like video games today, Medieval board games were exercises
of the mind that served not only as pastimes but as social
occasions and serious mental training. Games require leisure
time and reflect a luxurious and socially active
environment. Al-Andalus was just such a place. In the courts
and gardens of rulers and wealthy elites, and in the cities
and marketplaces, people took time to play games. Rulers
considered games of strategy like chess to be worthy
activities for themselves, their courtiers, and their
children’s training as thinkers.
literary sources such as poetry, biographies, and even
scientific works prove that chess was played in Al-Andalus
along with other games brought there from eastern Muslim
important source of knowledge about games played in Al-Andalus
is a 100-page illustrated book in Castilian called the
Book of Games,
Libro de los Juegos,
commissioned between 1251 and 1282 CE by the Christian ruler
of Toledo after the conquest of the city from Muslims.
Alfonso X, King of Leon and Castile, “Alfonso the Wise,”
commissioned many translations of Arabic works into Latin,
and his work documents the transfer of knowledge and culture
from Al-Andalus to European or Western civilization. As he
dictated the book to a scribe, he noted that God permits
pastimes, and said, "...those who like to enjoy themselves …
or those who have fallen into another's power, either in
slavery, or as seafarers, and in general all
those who are looking for a pleasant pastime which will
bring them comfort and dispel their boredom. For that
reason, I, Don Alphonso ... have commanded this book to be
book describes chess, the game that originated in India or
even China, and became known in Persia as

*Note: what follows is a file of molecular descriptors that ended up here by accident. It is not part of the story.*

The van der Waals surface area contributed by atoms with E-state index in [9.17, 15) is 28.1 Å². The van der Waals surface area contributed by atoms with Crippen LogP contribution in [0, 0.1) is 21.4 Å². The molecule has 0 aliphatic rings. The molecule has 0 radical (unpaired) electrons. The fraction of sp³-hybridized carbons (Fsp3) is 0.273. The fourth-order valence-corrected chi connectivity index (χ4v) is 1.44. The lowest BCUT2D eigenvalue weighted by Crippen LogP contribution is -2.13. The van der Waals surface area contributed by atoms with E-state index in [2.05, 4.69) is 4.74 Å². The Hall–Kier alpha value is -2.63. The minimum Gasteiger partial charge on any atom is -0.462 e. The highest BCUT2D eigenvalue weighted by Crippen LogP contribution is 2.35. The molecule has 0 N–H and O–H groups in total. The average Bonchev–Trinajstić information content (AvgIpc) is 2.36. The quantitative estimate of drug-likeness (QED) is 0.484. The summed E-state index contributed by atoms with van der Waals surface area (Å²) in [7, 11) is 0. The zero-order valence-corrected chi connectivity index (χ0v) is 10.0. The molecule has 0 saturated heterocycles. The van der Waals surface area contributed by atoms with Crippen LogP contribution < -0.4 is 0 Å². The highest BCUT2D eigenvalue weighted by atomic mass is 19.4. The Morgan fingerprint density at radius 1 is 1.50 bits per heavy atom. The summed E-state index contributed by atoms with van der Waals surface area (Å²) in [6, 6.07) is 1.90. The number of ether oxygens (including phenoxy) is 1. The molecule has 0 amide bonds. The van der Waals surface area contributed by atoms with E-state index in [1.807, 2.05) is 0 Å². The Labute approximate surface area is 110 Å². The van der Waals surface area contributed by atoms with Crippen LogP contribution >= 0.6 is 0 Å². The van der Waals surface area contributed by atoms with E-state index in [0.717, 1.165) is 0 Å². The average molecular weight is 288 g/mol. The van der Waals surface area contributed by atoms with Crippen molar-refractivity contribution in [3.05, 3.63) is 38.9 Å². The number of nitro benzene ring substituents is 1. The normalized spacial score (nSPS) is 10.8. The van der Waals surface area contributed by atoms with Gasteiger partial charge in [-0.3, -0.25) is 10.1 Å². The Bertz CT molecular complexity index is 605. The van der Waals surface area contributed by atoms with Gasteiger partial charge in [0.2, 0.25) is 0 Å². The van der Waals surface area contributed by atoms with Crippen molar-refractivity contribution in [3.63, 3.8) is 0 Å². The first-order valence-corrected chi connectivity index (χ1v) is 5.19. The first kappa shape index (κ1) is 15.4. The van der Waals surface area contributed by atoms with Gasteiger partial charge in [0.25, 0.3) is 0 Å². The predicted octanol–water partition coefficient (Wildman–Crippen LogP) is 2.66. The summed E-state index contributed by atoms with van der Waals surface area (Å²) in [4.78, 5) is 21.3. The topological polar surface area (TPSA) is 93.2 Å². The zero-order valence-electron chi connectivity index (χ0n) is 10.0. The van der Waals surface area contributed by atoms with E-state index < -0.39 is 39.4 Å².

Originally, the game was played with animal pieces -- an
elephant, a crocodile, a mythical bird (see left). Later the
pieces came to represent the shah, or king, his minister (wazir),
knights, and soldiers. In Europe, the game pieces came to
reflect the feudal system. As the battle game moved
seems to have changed into a queen, and became a more
important piece in the game. Scholars are not certain, but
this change may have come about in Al-Andalus. The object of
the game, which requires great patience, skill, and
analytical effort, is to kill the king --
in Arabic, or “checkmate.”
entered Europe on more than one pathway. Harun al-Rashid (d.
809 CE) is said to have sent a diplomatic gift of a chess
board and pieces to Charlemagne (d. 814 CE)—an ivory set
that still exists -- but some scholars think chess came to
Europe around 1000 CE through Al-Andalus, and the set
belongs to a later time.
game depicted in Alfonso’s book is backgammon, still played
widely today in many countries. Al-Masudi (d. 956 CE)
about backgammon in his collection of anecdotes
Meadows of Gold.
It is a game of skill, but depends on luck as well. People
enjoy the combination of luck and skill as a reflection of
the tension between human fate and individual free will.
Backgammon came to Al-Andalus with the transmission of other
fashions and lifestyles.
game shown below is called Morris -- the mill game -- in
Its board has lines that intersect, onto which players move
pieces with a roll of dice. By strategy, the pieces move to
form a line of three pieces on intersections or other
variation, and eliminate the opponent’s pieces from the
board. The origins of this game is said to be the Roman
Empire, but there is evidence that it arrived from Asia, and
was played in Al-Andalus.
Alfonso’s book contains many other games whose origins are
not always certain, but surely reflect the mingling of many
cultural groups from Africa, Asia and the Mediterranean
region, and are unified by the enjoyment and togetherness
that games bring to families, friends, and associates. They
have been enjoyed in social circles among rich and poor,
men, women, and children, like the early version of
3-in-a-row or tic-tac-toe from the
Book of Games at
“Medieval Islamic Games.” History for Kids. Retrieved at
and 1001 Inventions online exhibition at
Birth of the
Chess Queen : A History. (HarperCollins, 2004.
L. Douglass. “Chess and Backgammon.”
Beyond A Thousand and One
Nights: A Sampler of Literature from Muslim Civilization.
Council on Islamic Education, 2000. pp. 41-42.
Miniature showing noblemen and their servants playing chess.
Al Andalus. 13th c. Madrid: El Escorial. Retrieved at
women playing backgammon. Al-Andalus 13th
century. Madrid: El Escorial. Retrieved at
with two players. Al-Andalus 13th century.
Madrid: El Escorial. Retrieved at
set attributed to Charlemagne, in the Bibliothèque Nationale,
Paris, with other early Mozarabic and European chess sets